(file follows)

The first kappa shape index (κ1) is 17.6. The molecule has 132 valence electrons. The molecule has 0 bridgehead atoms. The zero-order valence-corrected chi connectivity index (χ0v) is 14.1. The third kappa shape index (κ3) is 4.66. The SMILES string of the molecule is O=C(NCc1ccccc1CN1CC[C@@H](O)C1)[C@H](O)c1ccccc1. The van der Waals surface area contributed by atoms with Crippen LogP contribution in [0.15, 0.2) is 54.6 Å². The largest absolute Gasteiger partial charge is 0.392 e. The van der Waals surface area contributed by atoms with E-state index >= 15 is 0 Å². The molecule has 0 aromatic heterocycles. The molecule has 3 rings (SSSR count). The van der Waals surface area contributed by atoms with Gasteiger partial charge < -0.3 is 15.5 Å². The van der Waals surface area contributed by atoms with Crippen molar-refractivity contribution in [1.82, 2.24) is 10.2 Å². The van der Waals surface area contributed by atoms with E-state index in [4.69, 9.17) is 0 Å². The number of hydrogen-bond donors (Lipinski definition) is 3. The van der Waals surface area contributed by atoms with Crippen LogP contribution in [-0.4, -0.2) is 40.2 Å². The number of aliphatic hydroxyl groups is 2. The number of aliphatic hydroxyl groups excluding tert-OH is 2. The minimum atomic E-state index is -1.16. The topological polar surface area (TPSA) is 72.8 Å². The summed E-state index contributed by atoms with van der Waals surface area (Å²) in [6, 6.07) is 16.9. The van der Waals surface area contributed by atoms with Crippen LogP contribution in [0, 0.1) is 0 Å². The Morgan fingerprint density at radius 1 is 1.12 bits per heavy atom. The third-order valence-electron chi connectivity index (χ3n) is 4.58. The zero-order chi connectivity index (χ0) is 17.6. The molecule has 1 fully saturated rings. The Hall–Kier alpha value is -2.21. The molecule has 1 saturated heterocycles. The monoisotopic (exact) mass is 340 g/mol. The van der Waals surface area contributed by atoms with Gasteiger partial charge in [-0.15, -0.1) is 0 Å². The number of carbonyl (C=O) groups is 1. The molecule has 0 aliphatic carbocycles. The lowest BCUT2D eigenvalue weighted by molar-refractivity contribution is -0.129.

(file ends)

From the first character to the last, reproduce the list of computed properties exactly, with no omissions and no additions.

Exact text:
The first kappa shape index (κ1) is 17.6. The molecule has 132 valence electrons. The molecule has 0 bridgehead atoms. The zero-order valence-corrected chi connectivity index (χ0v) is 14.1. The third kappa shape index (κ3) is 4.66. The SMILES string of the molecule is O=C(NCc1ccccc1CN1CC[C@@H](O)C1)[C@H](O)c1ccccc1. The van der Waals surface area contributed by atoms with Crippen LogP contribution in [0.15, 0.2) is 54.6 Å². The largest absolute Gasteiger partial charge is 0.392 e. The van der Waals surface area contributed by atoms with E-state index >= 15 is 0 Å². The molecule has 0 aromatic heterocycles. The molecule has 3 rings (SSSR count). The van der Waals surface area contributed by atoms with Gasteiger partial charge < -0.3 is 15.5 Å². The van der Waals surface area contributed by atoms with Crippen molar-refractivity contribution in [1.82, 2.24) is 10.2 Å². The van der Waals surface area contributed by atoms with E-state index in [4.69, 9.17) is 0 Å². The number of hydrogen-bond donors (Lipinski definition) is 3. The van der Waals surface area contributed by atoms with Crippen LogP contribution in [-0.4, -0.2) is 40.2 Å². The number of aliphatic hydroxyl groups is 2. The number of aliphatic hydroxyl groups excluding tert-OH is 2. The minimum atomic E-state index is -1.16. The topological polar surface area (TPSA) is 72.8 Å². The summed E-state index contributed by atoms with van der Waals surface area (Å²) in [6, 6.07) is 16.9. The van der Waals surface area contributed by atoms with Crippen LogP contribution in [0, 0.1) is 0 Å². The Morgan fingerprint density at radius 1 is 1.12 bits per heavy atom. The third-order valence-electron chi connectivity index (χ3n) is 4.58. The zero-order chi connectivity index (χ0) is 17.6. The molecule has 1 fully saturated rings. The Hall–Kier alpha value is -2.21. The molecule has 1 saturated heterocycles. The monoisotopic (exact) mass is 340 g/mol. The van der Waals surface area contributed by atoms with Gasteiger partial charge in [-0.15, -0.1) is 0 Å². The number of carbonyl (C=O) groups is 1. The molecule has 0 aliphatic carbocycles. The lowest BCUT2D eigenvalue weighted by molar-refractivity contribution is -0.129.